Verdict: Legit. Fry isn’t going to keep up his 1.000+ OPS throughout the season, but he’s proven himself as worthy of a roster spot in nearly every fantasy format. One thing to watch is his playing time moving forward. Fry’s largely been playing left field recently but with Steven Kwan back from the IL, Cleveland will have to find new ways to get Fry at-bats. The most likely scenario is that he takes over starting catcher duties from Bo Naylor, but he could rotate into the DH role when he’s not behind the plate. Regardless of where he plays, there’s no way they’ll keep his bat out of the lineup.


Matt Vierling, 3B/OF, Detroit Tigers

In his fourth season at the big league level, Vierling looks like he’s finally coming into his own as a productive hitter. In 188 plate appearances this season, Vierling is slashing .294/.324/.503, good for a .356 wOBA and 132 wRC+. He’s really gotten it going the last two weeks especially. His 246 wRC+ over that time is the fourth-highest in the sport.

Vierling’s surface-level plate discipline statistics look very similar to what we’ve come to expect from him, but digging a little deeper we can see some improvements. Even though his 21.8% strikeout rate and 4.4% walk rate are his worst since his 77 plate appearance cup of coffee with the Phillies in 2021, Vierling’s significantly cut back his chase rate. In the first three seasons of his career, Vierling maintained chase rates just below 30%, but he’s moved that down to 19.6% in 2024. PLV has really been impressed with his swing decisions on pitches outside the strike zone.

What makes Vierling’s gains in his chase rate more impressive is that his overall swing rate has stayed nearly identical to where it was in the past, meaning Vierling’s gotten much better at identifying pitches. He’s not just swinging less overall.

While there have been notable gains in swing decisions, on contact, Vierling’s numbers look very similar to what we’ve seen from him in the past.

It’s nice to see Vierling barreling pitches more often while also pulling the ball at a higher rate. Doing both of those things is a great way for any hitter to get to more of his natural power, and he’s doing it without a sky-high flyball rate that can lead to many easy outs. Vierling’s 29.8% line drive rate is 95th percentile and goes a long way in explaining his .341 BABIP making it a little more sustainable than you’d otherwise think.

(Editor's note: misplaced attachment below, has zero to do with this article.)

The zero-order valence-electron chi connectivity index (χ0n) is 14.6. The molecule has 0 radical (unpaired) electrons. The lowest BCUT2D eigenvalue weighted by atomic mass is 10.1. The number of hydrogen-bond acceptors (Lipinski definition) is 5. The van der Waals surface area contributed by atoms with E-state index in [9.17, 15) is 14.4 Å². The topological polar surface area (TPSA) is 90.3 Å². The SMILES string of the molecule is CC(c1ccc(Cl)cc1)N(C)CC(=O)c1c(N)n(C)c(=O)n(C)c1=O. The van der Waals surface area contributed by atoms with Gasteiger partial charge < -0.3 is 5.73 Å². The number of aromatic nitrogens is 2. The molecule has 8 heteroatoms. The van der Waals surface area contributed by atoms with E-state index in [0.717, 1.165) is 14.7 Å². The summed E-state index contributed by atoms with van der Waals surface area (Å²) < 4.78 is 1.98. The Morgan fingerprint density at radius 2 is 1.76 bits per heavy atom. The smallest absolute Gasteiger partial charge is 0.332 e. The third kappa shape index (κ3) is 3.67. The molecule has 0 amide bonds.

Although Vierling’s made some improvements to his contact quality, a lot of those numbers are simply middle of the pack. Statcast gives him a .324 xwOBA and .278 xBA while our metrics here at Pitcher List give him a .317 xwOBA and .259 xBA.

Verdict: Better, but not fully legit. Vierling’s strong 2024 numbers are nice to see but I don’t expect he’ll finish the season anywhere near his current 132 wRC+. He’s made some improvements to his profile to be sure, but seeing that he came into the year with a 94 career wRC+, I’m choosing to view him as more of a 105-115 wRC+ hitter moving forward. That’s usable in deeper fantasy formats and likely borderline rosterable in 12-teamers. Regardless of whether you buy into Vierling’s strong play as of late, he’s settled into the leadoff role in Detroit and should see as much playing time as he can handle with Kerry Carpenter’s injury. That lineup spot and opportunity for playing time make him an interesting pickup and give him some solid run-scoring upside.


Luis Gil, SP, New York Yankees

Gil’s season has been the definition of dominant. He’s 7-1 with a 1.99 ERA, 0.93 WHIP, and a 31.7% strikeout rate, and he’s only gotten better as the season’s progressed. He’s on a torrid stretch right now of six straight quality starts and has a 0.70 ERA over those 38.2 innings.